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Keeping Us in Our Place: Story # 1




During today’s podcast Teresa and I share racist incidents that we learned of just this week. We used the episode to highlight the different feelings blacks may experience when celebrating Independence Day. I shared that the 4th of July is a strange holiday for me. African-Americans were not free when the holiday was created in 1776 and still, in 2020, we face oppression and are reminded daily that we are considered inferior to the majority here in America.

One such incident discussed was the one that occurred in Montclair, NJ. According to news reports, Fareed and Norrinda Hayat were installing a stone patio in their backyard. On June 29th the black couple was accosted by neighbor Susan Schulz. During the exchange Schulz repeatedly asked to see a permit, eventually said she was assaulted during the exchange and then called the police on the couple. I don’t have time to unpack all the factors which make this particularly ugly; let’s just say her action earned Schulz the title Permit Karen.

If you noticed my voice get a bit louder or more animated during the podcast when we discussed the Hayat incident, then you picked up on my annoyance with this particular story. During the episode I talked about discrimination African-Americans experience when applying for a mortgage. I will share what my husband and I endured when we bought our first home. I decided that when I share my personal instances of discrimination and racism taken from what has happened in my ordinary life, I will simply title them by number. In my very ordinary life, there have been many and coming up with unique titles for each will exhaust me. Ain’t nobody got time for that. In the future when you see the title “Keeping Us in Our Place” followed by an assigned number, just know I will be sharing my journey navigating through racial waters in that particular blog.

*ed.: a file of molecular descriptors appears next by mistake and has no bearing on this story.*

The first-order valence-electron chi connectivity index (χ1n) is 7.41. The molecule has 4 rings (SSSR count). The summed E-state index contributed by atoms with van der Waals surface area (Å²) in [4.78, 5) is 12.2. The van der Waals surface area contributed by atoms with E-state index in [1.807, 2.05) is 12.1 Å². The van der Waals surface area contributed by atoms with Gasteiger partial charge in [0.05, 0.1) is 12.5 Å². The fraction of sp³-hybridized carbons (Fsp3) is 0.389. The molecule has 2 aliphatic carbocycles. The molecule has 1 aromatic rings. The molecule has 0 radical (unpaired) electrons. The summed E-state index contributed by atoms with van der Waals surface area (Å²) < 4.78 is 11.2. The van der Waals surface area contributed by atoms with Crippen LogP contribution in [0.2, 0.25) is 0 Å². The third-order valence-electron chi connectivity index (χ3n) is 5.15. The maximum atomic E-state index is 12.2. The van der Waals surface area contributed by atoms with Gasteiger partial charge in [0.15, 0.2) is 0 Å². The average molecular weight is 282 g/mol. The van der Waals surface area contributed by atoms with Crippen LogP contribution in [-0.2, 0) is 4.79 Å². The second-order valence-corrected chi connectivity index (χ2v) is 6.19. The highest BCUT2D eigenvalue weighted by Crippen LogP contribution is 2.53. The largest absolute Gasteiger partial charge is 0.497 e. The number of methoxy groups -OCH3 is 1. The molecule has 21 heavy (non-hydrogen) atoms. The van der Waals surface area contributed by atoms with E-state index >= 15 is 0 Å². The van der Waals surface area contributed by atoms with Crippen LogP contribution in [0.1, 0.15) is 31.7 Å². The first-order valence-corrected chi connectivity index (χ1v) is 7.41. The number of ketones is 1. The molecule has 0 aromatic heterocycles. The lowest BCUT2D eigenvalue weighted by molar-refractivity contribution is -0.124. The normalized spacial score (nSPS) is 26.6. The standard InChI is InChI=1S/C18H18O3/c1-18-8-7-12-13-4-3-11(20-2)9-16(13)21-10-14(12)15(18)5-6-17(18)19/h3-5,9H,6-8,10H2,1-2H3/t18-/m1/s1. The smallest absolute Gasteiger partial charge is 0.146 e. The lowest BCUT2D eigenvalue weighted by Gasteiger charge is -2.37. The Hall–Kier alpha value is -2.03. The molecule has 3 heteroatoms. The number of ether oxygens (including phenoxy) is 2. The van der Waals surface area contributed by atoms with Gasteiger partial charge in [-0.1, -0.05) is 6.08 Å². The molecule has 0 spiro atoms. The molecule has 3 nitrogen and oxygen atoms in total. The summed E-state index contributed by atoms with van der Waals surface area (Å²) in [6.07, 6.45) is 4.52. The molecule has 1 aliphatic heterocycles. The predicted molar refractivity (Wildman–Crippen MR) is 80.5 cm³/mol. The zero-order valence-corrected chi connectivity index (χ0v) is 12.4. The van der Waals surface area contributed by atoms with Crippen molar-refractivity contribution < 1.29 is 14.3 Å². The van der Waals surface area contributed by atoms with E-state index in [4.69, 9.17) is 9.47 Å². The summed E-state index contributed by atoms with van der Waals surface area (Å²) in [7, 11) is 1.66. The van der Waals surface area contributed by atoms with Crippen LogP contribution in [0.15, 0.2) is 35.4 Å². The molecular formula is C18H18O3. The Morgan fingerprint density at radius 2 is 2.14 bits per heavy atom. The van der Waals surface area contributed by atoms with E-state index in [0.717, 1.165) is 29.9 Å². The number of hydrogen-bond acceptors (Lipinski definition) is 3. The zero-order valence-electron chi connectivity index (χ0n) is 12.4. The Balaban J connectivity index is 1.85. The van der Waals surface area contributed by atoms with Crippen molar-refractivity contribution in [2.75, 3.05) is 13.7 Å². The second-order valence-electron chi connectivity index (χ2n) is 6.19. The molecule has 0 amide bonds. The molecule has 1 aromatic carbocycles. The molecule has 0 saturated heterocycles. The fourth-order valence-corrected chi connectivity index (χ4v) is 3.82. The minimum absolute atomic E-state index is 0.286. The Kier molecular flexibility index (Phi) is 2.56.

My husband Nashid and I lived in an apartment for five years after we were married. After our son was born (year three), like many young couples, we began to yearn for a bit more space and more importantly we wanted a yard for him to play outside. One habit which made that goal more difficult was our use of credit. Back then, we were in the habit of frequently pulling out our American Express cards for travel, clothes, entertainment and costly dinners. We were having a grand time.

We decided we needed to get serious and make the American dream our reality. Other couples our age were buying houses and now was our time. I had just finished my master’s program and my husband was doing very well as an IT consultant. (Allow me to brag: Nashid was ballin’. I had secured my first management position and was no slouch bringing up the rear.)